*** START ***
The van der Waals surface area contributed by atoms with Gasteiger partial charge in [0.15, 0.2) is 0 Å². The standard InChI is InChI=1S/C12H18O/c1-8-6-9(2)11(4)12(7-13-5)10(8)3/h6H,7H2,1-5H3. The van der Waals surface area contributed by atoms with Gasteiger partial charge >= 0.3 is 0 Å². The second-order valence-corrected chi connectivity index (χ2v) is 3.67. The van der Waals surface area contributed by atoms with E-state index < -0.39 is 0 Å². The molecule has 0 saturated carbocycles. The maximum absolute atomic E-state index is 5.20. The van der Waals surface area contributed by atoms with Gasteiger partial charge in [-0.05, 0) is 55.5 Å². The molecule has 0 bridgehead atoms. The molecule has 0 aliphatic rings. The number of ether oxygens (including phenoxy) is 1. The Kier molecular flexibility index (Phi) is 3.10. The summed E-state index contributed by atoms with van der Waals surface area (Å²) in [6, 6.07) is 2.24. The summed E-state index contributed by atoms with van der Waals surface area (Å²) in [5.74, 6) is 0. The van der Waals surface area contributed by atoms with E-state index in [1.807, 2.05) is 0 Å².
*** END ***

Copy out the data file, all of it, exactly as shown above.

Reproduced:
The van der Waals surface area contributed by atoms with Gasteiger partial charge in [0.15, 0.2) is 0 Å². The standard InChI is InChI=1S/C12H18O/c1-8-6-9(2)11(4)12(7-13-5)10(8)3/h6H,7H2,1-5H3. The van der Waals surface area contributed by atoms with Gasteiger partial charge >= 0.3 is 0 Å². The second-order valence-corrected chi connectivity index (χ2v) is 3.67. The van der Waals surface area contributed by atoms with E-state index < -0.39 is 0 Å². The molecule has 0 saturated carbocycles. The maximum absolute atomic E-state index is 5.20. The van der Waals surface area contributed by atoms with Gasteiger partial charge in [-0.05, 0) is 55.5 Å². The molecule has 0 bridgehead atoms. The molecule has 0 aliphatic rings. The number of ether oxygens (including phenoxy) is 1. The Kier molecular flexibility index (Phi) is 3.10. The summed E-state index contributed by atoms with van der Waals surface area (Å²) in [6, 6.07) is 2.24. The summed E-state index contributed by atoms with van der Waals surface area (Å²) in [5.74, 6) is 0. The van der Waals surface area contributed by atoms with E-state index in [1.807, 2.05) is 0 Å².